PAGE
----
Robbin’s numerology fight with his roommate
In episode 2, Angela – who embarks on an incredibly elaborate rehearsal of parenthood – meets Robbin on a date. While their bad dating experience with a reality show will be short-lived, Angela invites Robbin to stay home with her, where she’ll see if he might be a good person to co-parent with. Nathan wants to examine Robbin before he potentially joins the show, so he goes home with Robbin to collect his things for the trial sleepover.
Robbin references numbers throughout the episode, but it’s not until he’s with his roommate that any real conflict arises over his interests in numerology. Robbin’s roommate yells at Robbin for taking numbers more seriously than reality, and it becomes a fight in its own right.
Angela’s insistence that Halloween (and Google) is satanic
Eventually, Angela and Nathan live together for their extensive co-parenting rehearsal as a steady rotation of child actors portray their fake son Adam. The most uncomfortable moments in this rehearsal are when Nathan and Angela are alone and confronted with their conflicting points of view.
In one scene, Nathan confronts Angela about her claim that Halloween is a satanic holiday. He tells her that he can’t find anything in a Google search that supports her beliefs, to which she replies that Google is also satanic. Nathan’s reaction alone expresses the cringe of this particular conflict between what’s real and what’s fake.
Nathan’s digital mirror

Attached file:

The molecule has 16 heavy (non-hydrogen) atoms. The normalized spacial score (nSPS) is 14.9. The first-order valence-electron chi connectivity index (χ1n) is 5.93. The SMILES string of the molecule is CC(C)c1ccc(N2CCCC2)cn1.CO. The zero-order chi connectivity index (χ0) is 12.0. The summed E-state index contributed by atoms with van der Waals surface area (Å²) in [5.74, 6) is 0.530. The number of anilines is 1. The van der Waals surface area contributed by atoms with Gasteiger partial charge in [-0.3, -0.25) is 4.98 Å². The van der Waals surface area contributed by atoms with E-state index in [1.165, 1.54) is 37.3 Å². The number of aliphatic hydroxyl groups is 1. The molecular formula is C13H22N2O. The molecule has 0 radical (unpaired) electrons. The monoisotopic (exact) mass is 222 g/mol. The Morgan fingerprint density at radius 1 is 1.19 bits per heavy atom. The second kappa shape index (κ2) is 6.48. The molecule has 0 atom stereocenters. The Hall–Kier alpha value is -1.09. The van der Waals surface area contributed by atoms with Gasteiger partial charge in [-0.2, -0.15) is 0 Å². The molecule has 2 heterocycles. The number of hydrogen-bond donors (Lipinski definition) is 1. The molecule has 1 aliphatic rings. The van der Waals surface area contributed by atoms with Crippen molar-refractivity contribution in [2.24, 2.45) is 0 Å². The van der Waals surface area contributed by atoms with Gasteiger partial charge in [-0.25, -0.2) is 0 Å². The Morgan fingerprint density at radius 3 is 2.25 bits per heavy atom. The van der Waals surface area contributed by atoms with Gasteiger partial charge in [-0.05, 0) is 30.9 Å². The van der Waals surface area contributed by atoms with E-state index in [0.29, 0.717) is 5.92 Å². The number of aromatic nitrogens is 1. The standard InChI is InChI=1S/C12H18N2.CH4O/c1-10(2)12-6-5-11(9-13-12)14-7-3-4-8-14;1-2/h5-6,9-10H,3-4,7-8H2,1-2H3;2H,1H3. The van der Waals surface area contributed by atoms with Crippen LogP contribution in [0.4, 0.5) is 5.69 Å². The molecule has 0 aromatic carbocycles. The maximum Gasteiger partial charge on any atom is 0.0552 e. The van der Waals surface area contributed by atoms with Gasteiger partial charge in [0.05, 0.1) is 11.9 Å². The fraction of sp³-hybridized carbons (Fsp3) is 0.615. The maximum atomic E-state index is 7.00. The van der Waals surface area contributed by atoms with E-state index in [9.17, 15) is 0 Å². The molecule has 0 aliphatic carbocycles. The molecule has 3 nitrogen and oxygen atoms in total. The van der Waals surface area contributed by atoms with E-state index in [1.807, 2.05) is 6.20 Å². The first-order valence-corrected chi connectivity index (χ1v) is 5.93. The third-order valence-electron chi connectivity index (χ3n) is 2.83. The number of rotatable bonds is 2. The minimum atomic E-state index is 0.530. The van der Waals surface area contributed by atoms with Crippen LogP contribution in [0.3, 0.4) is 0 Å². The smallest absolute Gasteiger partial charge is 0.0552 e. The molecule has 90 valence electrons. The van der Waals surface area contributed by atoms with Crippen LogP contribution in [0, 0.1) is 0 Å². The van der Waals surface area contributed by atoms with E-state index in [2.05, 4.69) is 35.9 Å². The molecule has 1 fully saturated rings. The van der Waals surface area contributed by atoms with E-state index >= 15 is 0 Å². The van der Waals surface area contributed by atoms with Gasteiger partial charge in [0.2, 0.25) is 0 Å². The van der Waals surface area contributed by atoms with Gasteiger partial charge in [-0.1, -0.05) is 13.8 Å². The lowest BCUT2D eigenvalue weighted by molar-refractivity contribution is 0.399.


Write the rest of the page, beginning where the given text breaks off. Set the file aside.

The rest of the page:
Nathan and Angela rehearse parenthood at an accelerated pace, as the child actors portray Adam growing up three years at a time. As Adam rapidly ages but Nathan and Angela do not, Nathan installs an aging digital mirror in the house that disturbingly reflects an older version of whoever is looking at it.
Although only a small object in Nathan’s intricately detailed rehearsal world, the digital mirror adds an extra touch of eccentricity to an already defying normalcy setting. What makes this believable is the seriousness with which Nathan looks at his own digitally aged reflection. In these moments, Nathan makes the mirror seem like more than an entertaining prop. It’s something special and private – a revelation of the future self – and therefore awkward.
Shower at tutor’s house
In the episode “Apocalypto”, Nathan asserts himself and affirms his Jewish culture with Angela, who is a devout Christian. He wants his fake son Adam to learn the Jewish religion and the history of the Jewish people, so he takes Adam to a tutor.